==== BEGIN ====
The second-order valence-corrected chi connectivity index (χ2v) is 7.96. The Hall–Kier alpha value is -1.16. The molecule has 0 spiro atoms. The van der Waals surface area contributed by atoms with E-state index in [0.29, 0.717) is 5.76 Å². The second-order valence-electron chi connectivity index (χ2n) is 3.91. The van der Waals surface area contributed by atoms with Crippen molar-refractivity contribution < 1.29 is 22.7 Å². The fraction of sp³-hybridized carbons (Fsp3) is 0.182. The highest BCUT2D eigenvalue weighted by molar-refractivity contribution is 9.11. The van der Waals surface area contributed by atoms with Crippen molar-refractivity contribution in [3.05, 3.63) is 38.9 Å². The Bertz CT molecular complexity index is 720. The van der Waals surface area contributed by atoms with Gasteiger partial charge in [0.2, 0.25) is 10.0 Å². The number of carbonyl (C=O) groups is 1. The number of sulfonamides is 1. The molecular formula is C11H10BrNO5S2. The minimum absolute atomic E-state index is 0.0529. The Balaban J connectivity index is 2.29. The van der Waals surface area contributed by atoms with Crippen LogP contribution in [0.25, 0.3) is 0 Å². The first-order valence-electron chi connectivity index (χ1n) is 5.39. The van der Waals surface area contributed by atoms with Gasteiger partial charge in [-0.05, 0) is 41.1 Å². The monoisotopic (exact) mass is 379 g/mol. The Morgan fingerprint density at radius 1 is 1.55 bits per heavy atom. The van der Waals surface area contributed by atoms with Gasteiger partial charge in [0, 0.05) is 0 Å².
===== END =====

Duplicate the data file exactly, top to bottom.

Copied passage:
The second-order valence-corrected chi connectivity index (χ2v) is 7.96. The Hall–Kier alpha value is -1.16. The molecule has 0 spiro atoms. The van der Waals surface area contributed by atoms with E-state index in [0.29, 0.717) is 5.76 Å². The second-order valence-electron chi connectivity index (χ2n) is 3.91. The van der Waals surface area contributed by atoms with Crippen molar-refractivity contribution < 1.29 is 22.7 Å². The fraction of sp³-hybridized carbons (Fsp3) is 0.182. The highest BCUT2D eigenvalue weighted by molar-refractivity contribution is 9.11. The van der Waals surface area contributed by atoms with Crippen molar-refractivity contribution in [3.05, 3.63) is 38.9 Å². The Bertz CT molecular complexity index is 720. The van der Waals surface area contributed by atoms with Gasteiger partial charge in [0.2, 0.25) is 10.0 Å². The number of carbonyl (C=O) groups is 1. The number of sulfonamides is 1. The molecular formula is C11H10BrNO5S2. The minimum absolute atomic E-state index is 0.0529. The Balaban J connectivity index is 2.29. The van der Waals surface area contributed by atoms with Crippen LogP contribution in [0.25, 0.3) is 0 Å². The first-order valence-electron chi connectivity index (χ1n) is 5.39. The van der Waals surface area contributed by atoms with Gasteiger partial charge in [-0.05, 0) is 41.1 Å². The monoisotopic (exact) mass is 379 g/mol. The Morgan fingerprint density at radius 1 is 1.55 bits per heavy atom. The van der Waals surface area contributed by atoms with Gasteiger partial charge in [0, 0.05) is 0 Å².